Publication: A deep graph neural network architecture for modelling spatio-temporal dynamics in resting-state functional MRI data.
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Resting-state functional magnetic resonance imaging (rs-fMRI) has been successfully employed to understand the organisation of the human brain. Typically, the brain is parcellated into regions of interest (ROIs) and modelled as a graph where each ROI represents a node and association measures between ROI-specific blood-oxygen-level-dependent (BOLD) time series are edges. Recently, graph neural networks (GNNs) have seen a surge in popularity due to their success in modelling unstructured relational data. The latest developments with GNNs, however, have not yet been fully exploited for the analysis of rs-fMRI data, particularly with regards to its spatio-temporal dynamics. In this paper, we present a novel deep neural network architecture which combines both GNNs and temporal convolutional networks (TCNs) in order to learn from both the spatial and temporal components of rs-fMRI data in an end-to-end fashion. In particular, this corresponds to intra-feature learning (i.e., learning temporal dynamics with TCNs) as well as inter-feature learning (i.e., leveraging interactions between ROI-wise dynamics with GNNs). We evaluate our model with an ablation study using 35,159 samples from the UK Biobank rs-fMRI database, as well as in the smaller Human Connectome Project (HCP) dataset, both in a unimodal and in a multimodal fashion. We also demonstrate that out architecture contains explainability-related features which easily map to realistic neurobiological insights. We suggest that this model could lay the groundwork for future deep learning architectures focused on leveraging the inherently and inextricably spatio-temporal nature of rs-fMRI data.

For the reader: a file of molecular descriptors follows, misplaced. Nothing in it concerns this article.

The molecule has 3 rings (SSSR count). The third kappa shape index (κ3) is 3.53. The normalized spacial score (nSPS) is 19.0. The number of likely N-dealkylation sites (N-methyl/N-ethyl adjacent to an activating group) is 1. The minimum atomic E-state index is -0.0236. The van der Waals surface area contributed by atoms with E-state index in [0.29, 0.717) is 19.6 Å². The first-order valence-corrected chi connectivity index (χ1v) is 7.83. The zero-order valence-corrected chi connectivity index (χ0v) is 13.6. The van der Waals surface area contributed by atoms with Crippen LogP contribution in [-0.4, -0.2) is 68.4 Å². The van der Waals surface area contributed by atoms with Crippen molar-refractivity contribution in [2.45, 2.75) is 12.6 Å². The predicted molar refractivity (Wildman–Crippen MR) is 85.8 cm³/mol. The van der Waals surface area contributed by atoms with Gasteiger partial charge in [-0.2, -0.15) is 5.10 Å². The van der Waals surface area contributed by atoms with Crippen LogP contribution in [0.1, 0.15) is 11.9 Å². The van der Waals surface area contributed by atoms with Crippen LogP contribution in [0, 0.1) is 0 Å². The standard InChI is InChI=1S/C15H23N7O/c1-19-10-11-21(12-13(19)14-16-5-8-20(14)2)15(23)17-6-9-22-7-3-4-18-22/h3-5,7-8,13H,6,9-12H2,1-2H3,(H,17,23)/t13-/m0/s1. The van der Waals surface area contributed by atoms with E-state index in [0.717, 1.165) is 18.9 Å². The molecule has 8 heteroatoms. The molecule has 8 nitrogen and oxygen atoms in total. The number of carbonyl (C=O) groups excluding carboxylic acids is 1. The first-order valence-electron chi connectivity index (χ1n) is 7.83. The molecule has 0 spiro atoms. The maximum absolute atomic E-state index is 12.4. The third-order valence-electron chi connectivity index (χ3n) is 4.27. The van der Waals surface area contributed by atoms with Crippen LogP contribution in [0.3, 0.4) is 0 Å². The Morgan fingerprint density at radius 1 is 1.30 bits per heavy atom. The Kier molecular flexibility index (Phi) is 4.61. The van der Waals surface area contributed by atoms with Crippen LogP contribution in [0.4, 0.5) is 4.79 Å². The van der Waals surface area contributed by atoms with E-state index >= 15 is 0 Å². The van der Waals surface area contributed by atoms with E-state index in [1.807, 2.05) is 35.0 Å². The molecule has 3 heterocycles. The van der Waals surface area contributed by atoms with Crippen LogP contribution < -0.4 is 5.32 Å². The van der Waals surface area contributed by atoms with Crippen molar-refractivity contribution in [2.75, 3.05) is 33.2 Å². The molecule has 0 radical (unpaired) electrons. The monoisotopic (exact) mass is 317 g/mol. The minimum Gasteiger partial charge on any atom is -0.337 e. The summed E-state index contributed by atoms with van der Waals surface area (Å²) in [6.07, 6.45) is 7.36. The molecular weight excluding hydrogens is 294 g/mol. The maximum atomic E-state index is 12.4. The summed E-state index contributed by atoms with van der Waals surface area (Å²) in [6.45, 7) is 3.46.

Deep learning, Graph neural networks, Rs-fMRI, Spatio-temporal dynamics, Temporal convolutional network, Time series, UK Biobank